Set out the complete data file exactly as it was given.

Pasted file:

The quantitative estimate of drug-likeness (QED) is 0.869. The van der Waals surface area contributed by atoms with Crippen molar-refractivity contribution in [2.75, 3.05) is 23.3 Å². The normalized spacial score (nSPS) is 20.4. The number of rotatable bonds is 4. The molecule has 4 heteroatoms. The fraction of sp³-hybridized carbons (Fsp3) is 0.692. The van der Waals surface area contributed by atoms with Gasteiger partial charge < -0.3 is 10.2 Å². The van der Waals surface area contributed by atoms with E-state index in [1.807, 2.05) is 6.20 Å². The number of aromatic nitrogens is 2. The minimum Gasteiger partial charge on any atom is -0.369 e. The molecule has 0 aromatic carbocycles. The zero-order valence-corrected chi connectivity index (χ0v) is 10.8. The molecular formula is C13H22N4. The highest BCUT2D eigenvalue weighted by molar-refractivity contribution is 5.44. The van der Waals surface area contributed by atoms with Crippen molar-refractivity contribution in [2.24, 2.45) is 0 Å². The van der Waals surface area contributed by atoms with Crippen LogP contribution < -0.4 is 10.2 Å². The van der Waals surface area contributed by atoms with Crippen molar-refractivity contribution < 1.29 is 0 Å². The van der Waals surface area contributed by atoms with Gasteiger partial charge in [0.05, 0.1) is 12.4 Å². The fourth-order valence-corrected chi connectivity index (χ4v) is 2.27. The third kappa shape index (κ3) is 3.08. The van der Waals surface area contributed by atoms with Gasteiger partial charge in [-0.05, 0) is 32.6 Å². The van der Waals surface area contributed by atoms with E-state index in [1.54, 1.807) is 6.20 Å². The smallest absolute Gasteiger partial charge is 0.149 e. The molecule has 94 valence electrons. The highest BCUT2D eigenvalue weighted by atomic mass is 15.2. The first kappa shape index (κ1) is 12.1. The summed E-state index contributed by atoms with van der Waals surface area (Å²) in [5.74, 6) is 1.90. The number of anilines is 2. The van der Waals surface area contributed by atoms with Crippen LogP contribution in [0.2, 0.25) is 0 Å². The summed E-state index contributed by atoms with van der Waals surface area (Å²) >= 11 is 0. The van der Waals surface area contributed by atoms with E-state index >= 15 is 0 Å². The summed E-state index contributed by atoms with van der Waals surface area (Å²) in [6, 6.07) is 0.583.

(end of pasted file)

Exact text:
The quantitative estimate of drug-likeness (QED) is 0.869. The van der Waals surface area contributed by atoms with Crippen molar-refractivity contribution in [2.75, 3.05) is 23.3 Å². The normalized spacial score (nSPS) is 20.4. The number of rotatable bonds is 4. The molecule has 4 heteroatoms. The fraction of sp³-hybridized carbons (Fsp3) is 0.692. The van der Waals surface area contributed by atoms with Gasteiger partial charge < -0.3 is 10.2 Å². The van der Waals surface area contributed by atoms with E-state index in [1.807, 2.05) is 6.20 Å². The number of aromatic nitrogens is 2. The minimum Gasteiger partial charge on any atom is -0.369 e. The molecule has 0 aromatic carbocycles. The zero-order valence-corrected chi connectivity index (χ0v) is 10.8. The molecular formula is C13H22N4. The highest BCUT2D eigenvalue weighted by molar-refractivity contribution is 5.44. The van der Waals surface area contributed by atoms with Crippen molar-refractivity contribution in [2.24, 2.45) is 0 Å². The van der Waals surface area contributed by atoms with Crippen LogP contribution < -0.4 is 10.2 Å². The van der Waals surface area contributed by atoms with Crippen molar-refractivity contribution < 1.29 is 0 Å². The van der Waals surface area contributed by atoms with Gasteiger partial charge in [0.05, 0.1) is 12.4 Å². The fourth-order valence-corrected chi connectivity index (χ4v) is 2.27. The third kappa shape index (κ3) is 3.08. The van der Waals surface area contributed by atoms with Gasteiger partial charge in [-0.05, 0) is 32.6 Å². The van der Waals surface area contributed by atoms with E-state index in [1.54, 1.807) is 6.20 Å². The smallest absolute Gasteiger partial charge is 0.149 e. The molecule has 94 valence electrons. The highest BCUT2D eigenvalue weighted by atomic mass is 15.2. The first kappa shape index (κ1) is 12.1. The summed E-state index contributed by atoms with van der Waals surface area (Å²) in [5.74, 6) is 1.90. The number of anilines is 2. The van der Waals surface area contributed by atoms with Crippen LogP contribution in [0.2, 0.25) is 0 Å². The summed E-state index contributed by atoms with van der Waals surface area (Å²) >= 11 is 0. The van der Waals surface area contributed by atoms with E-state index >= 15 is 0 Å². The summed E-state index contributed by atoms with van der Waals surface area (Å²) in [6, 6.07) is 0.583.